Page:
Tangerine's MCP-40 is a plotter with mechanics by Alps Electric. The same mechanism was also used as the basis for similar low-cost plotters produced by various home computer manufacturers around that time. These included the Atari 1020, the Commodore 1520, the Tandy/Radio Shack CGP-115, the Texas Instruments HX-1000 and the Mattel Aquarius 4615.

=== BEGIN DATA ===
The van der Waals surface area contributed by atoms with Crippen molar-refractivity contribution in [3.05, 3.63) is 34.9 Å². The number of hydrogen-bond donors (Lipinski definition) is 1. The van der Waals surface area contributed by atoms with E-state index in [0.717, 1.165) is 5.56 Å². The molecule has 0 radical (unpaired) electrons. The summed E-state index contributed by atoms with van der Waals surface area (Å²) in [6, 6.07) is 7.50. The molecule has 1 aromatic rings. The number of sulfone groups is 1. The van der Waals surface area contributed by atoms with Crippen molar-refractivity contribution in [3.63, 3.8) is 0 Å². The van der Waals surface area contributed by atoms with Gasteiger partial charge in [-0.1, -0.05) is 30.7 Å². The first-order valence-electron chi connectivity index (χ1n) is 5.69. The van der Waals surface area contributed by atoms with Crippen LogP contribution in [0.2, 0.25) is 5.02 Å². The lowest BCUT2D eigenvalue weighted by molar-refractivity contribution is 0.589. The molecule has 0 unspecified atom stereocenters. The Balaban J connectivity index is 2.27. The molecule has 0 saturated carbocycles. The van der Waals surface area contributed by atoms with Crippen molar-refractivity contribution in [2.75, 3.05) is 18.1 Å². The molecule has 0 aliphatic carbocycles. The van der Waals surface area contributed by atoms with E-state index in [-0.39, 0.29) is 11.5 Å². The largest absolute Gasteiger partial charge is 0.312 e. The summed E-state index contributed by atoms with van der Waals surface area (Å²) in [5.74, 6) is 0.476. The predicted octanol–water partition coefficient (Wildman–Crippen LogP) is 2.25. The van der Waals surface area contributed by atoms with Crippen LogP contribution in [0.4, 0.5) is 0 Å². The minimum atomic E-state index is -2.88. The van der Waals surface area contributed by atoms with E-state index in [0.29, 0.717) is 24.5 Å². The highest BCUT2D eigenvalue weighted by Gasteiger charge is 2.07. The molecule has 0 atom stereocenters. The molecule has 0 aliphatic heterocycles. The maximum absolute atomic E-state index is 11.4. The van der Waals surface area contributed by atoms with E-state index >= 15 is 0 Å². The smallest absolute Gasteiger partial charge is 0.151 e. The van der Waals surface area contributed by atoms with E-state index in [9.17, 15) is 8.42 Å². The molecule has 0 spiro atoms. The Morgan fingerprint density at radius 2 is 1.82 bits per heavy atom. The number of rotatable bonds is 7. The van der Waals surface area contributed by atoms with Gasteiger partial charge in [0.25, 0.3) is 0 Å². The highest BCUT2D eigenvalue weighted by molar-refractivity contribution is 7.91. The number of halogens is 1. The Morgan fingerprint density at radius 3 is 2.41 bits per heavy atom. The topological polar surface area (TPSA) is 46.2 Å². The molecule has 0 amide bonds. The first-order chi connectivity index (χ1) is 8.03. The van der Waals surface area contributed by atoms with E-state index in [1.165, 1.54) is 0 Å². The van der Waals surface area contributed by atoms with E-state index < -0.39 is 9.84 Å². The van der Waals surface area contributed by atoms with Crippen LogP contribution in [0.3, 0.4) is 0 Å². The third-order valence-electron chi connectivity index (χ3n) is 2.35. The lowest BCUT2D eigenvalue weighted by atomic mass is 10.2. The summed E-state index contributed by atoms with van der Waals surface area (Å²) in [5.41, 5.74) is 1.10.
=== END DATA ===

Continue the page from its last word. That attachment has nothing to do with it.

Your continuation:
The Prestel adaptor produced by Eureaka (Informatika) was the first adaptor produced for the Oric-1 and Oric Atmos computers. However this adaptor was only furnished with very limited software, which was not suitable for the market at that time[vague]. John Henry Patrick Rushton was rumoured[who?] to have hacked the circuit - by meticulously removing the 'security compressed resin' surrounding the circuit board - and apparently discovering the 6522 and its workings. It is also believed[who?] that this is why he had taught himself 6502 assembly language (for the purpose of writing the necessary software, that a local software-house had refused to write for him, when requested). It was then in 1983, that the first fully comprehensive communications software for both the Oric-1 and Oric Atmos was produced (Oricoms and Atcoms - distributed by FGC Publications of Euxton, Preston, U.K.). This software, designed and coded by Rushton and the accompanying manual (which was written by Trevor F Shaw) - both of Telford, Shropshire - utilised the 6522 ACIA (Asynchronous Communications Interface Adaptor, which served as a I/O port controller for the 6502 family of microprocessors). This software (the first of its type for the Oric series of computers and was indeed one of the early pioneers of home computer communications) enabled the Oric-1 and Oric Atmos to communicate with the Prestel videotex system, with Bulletin Boards and facilitated the transfer of files from one Oric-1/Atmos to another, via the public telephone system. The transfer speeds being either 300 or 1,200 baud (this could occur at both full and half duplex). Rushton was later - in the spring of 1984 - to produce the first (for the Oric-1 and Atmos) 'true' high resolution Computer Aided Design (CAD) utilities known as Oricad and Atcad respectively.